After studying chimpanzees in the wilds of Tanzania's Mahale Mountains National Park for the past year as part of a National Science Foundation (NSF) grant, Virginia Tech researcher Dr. Taranjit Kaur and her team have produced powerful scientific evidence that chimpanzees are becoming sick from viral infectious diseases they have likely contracted from humans.
In an article to be published in the August issue (available on-line in June) of the American Journal of Primatology featuring a special section on "Disease Transmission, Ecosystems Health and Great Apes Research," Dr. Kaur, an assistant professor in the Virginia-Maryland Regional College of Veterinary Medicine's Department of Biomedical Sciences and Pathobiology at Virginia Tech, will report the results of extensive field studies conducted in the jungles of Africa.
The journal article will present data from molecular, microscopic and epidemiological investigations that demonstrate how the chimpanzees living at Mahale Mountains National Park have been suffering from a respiratory disease that is likely caused by a variant of a human paramyxovirus.
The work complements and validates work published in a recent edition of Current Biology by investigators from European research institutes that describes evidence of human viruses in deceased chimpanzees found in West Africa's Taï Forest.
The Mahale Mountains National Park's free-ranging, "human-habituated" chimpanzee population provides excellent opportunities for scientists and tourists alike to study and view chimpanzees, the closest genetic relative of humans, in their natural habitat, Kaur said.
"Although evidence increasingly suggests that infectious diseases may be transmitted from research teams and eco-tourists to endangered great apes, we believe that this is still a bit of a leap and more research must be conducted in order to establish a comfortable level of proof," said Kaur who has been unraveling the mystery in collaboration with scientists at the Centers for Disease Control and Prevention in Atlanta and researchers from Japan who are conducting behavioral studies on Mahale chimpanzees.
"Exactly where this virus has come from and the specific route of transmission remains unclear at this time," said Kaur, but she admits that mounting evidence suggests a linkage between visiting scientists and tourists and the viruses that are threatening the endangered chimpanzee population.
Scientific establishment of that linkage could affect the eco-tourism industry, which is an important source of economic development in the region and has been credited with protecting the animals from poachers and the dangers of shrinking habitats for chimpanzees and other species of great apes. She believes more research must be conducted in order to protect the region through science-based changes and interventions.
Contributing to the efficacy of Kaur's scientific work is her background as a veterinarian who is board-certified by the American College of Laboratory Animal Medicine and her expertise in public health. "In the past, investigators have been bringing parts of the natural world into the laboratory for scientific study," she said. "Now we can bring the expertise and rigor of the laboratory into the natural world."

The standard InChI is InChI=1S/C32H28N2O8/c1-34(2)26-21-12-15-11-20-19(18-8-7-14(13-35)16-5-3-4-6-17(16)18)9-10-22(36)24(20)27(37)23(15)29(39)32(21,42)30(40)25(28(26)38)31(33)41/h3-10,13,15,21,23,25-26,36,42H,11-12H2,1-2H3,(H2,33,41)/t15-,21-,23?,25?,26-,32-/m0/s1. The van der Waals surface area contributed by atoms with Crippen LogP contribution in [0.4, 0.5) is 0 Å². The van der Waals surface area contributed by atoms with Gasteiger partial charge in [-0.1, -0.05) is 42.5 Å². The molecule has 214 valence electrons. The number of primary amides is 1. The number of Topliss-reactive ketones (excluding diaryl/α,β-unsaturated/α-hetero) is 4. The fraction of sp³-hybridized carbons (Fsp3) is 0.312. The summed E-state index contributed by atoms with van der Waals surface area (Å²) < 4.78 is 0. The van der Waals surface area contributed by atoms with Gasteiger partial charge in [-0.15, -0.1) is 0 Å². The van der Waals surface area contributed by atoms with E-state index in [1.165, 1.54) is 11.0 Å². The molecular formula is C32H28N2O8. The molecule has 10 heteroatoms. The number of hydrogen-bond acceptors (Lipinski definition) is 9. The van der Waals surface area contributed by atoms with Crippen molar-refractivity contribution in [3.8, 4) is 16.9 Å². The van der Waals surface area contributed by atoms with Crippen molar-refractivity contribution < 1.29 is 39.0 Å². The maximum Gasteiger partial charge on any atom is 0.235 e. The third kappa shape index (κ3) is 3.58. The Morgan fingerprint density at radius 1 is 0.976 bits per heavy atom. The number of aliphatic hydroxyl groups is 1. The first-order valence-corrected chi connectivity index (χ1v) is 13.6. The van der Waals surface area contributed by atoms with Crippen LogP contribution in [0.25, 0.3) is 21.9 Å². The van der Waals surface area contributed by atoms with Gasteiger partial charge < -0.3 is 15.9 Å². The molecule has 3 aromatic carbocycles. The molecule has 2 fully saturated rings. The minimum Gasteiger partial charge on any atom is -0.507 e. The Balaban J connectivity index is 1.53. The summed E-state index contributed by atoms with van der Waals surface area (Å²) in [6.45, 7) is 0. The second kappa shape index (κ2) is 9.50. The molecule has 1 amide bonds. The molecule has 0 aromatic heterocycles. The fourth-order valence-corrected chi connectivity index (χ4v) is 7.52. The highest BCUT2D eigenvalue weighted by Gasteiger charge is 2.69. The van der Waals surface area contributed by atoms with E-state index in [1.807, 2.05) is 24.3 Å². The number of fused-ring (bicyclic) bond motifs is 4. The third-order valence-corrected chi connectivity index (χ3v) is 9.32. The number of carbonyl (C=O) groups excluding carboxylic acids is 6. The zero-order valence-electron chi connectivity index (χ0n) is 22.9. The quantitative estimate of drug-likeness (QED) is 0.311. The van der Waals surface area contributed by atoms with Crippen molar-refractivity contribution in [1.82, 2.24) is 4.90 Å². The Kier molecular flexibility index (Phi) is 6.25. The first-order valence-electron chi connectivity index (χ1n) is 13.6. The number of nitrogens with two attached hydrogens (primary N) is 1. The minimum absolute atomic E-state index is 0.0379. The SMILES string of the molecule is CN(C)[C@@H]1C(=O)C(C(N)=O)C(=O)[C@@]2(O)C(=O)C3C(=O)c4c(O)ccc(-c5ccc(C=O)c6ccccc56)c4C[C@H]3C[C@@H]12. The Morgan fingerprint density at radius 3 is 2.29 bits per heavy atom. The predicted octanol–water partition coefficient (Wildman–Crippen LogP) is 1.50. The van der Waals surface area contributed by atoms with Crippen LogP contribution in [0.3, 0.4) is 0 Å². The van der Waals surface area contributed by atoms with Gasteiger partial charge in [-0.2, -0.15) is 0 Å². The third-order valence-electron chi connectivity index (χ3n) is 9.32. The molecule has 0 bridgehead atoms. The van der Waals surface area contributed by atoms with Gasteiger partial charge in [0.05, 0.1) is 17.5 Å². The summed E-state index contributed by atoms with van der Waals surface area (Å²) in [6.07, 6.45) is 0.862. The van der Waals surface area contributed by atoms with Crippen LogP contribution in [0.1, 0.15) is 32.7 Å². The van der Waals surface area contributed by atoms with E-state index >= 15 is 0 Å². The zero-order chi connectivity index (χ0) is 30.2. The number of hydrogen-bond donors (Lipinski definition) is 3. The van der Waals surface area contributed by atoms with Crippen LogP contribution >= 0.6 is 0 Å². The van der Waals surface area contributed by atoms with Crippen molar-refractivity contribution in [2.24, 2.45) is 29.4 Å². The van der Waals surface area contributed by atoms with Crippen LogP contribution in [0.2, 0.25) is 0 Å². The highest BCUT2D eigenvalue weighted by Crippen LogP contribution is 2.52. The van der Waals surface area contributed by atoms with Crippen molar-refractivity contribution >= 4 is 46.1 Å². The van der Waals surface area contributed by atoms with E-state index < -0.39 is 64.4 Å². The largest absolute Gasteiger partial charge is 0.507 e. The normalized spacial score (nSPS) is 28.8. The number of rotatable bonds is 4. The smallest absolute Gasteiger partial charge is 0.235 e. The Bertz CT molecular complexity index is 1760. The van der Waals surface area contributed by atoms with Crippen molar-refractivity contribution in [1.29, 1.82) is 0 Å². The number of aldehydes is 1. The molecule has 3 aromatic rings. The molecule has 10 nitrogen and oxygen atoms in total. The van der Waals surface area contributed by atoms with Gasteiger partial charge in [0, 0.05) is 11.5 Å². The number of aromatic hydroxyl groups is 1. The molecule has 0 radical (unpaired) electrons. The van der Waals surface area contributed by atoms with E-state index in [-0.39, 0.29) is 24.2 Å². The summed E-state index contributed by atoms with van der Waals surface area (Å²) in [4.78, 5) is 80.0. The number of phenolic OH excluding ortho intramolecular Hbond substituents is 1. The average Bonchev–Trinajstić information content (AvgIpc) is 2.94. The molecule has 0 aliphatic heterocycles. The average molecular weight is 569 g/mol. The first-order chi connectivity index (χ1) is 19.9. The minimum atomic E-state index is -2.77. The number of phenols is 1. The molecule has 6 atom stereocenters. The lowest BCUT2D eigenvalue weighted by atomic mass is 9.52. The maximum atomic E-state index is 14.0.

The researchers can do that because of the development and deployment of an innovative, eco-friendly field laboratory called "PLUG," which is an acronym for "portable laboratory on uncommon ground." After Kaur's husband and research partner, Dr. Jatinder Singh, a research assistant professor and molecular biologist, expressed frustration over "trying to conduct space-age science with stone-age tools at geographically remote study sites," the pair collaborated with Virginia Tech's College of Architecture and Urban Studies (CAUS) to develop a prototype field laboratory.
Working with Matt Lutz of CAUS and a team of university students, using "biomimicry" as the initial design direction, and incorporating state-of-the-art environmental technology to model the adaptability found in living organisms, the PLUG was born. The field laboratory weighs much less than a ton and can be assembled and disassembled in only a few hours by as few as two people using no tools. PLUG was field-tested in March 2007 then packaged for transatlantic shipment where further 'in-situ' testing has been conducted at Mahale Mountains National Park.
The PLUG has become an integral part of the base station where Kaur, Singh, and their four-year old daughter have been living in western Tanzania on the shores of Lake Tanganyika, the second deepest lake in the world, as part of a broader research project that seeks to establish a long-term health-monitoring program for these endangered great apes.
The project is sponsored through a five-year National Science Foundation CAREER grant awarded to Dr. Kaur in 2003 so she can develop a more "holistic" approach for the integration of technology, research and education through a program called "Bush-to-Base Bioinformatics."
Kaur and Singh have been working for several years with Tanzania National Parks (TANAPA) and Tanzania Wildlife Research Institute (TAWIRI) officials on the project that seeks to protect the endangered species.
The family has learned to adjust and function in the bush, where diseases such as malaria and cholera can be contracted, and dangerous creatures like black mambas, crocodiles, leopards, and others must be avoided.
Living in the wild has also encouraged their resourcefulness. A stubborn warthog kept digging up an area near the PLUG's external photo-voltaic cables and batteries. Their solution was to install an automobile alarm. The loud, piercing voice ordering the marauding warthog to "Step away from the car, step away from the car" every time it disturbed the laboratory seemed to solve the problem.
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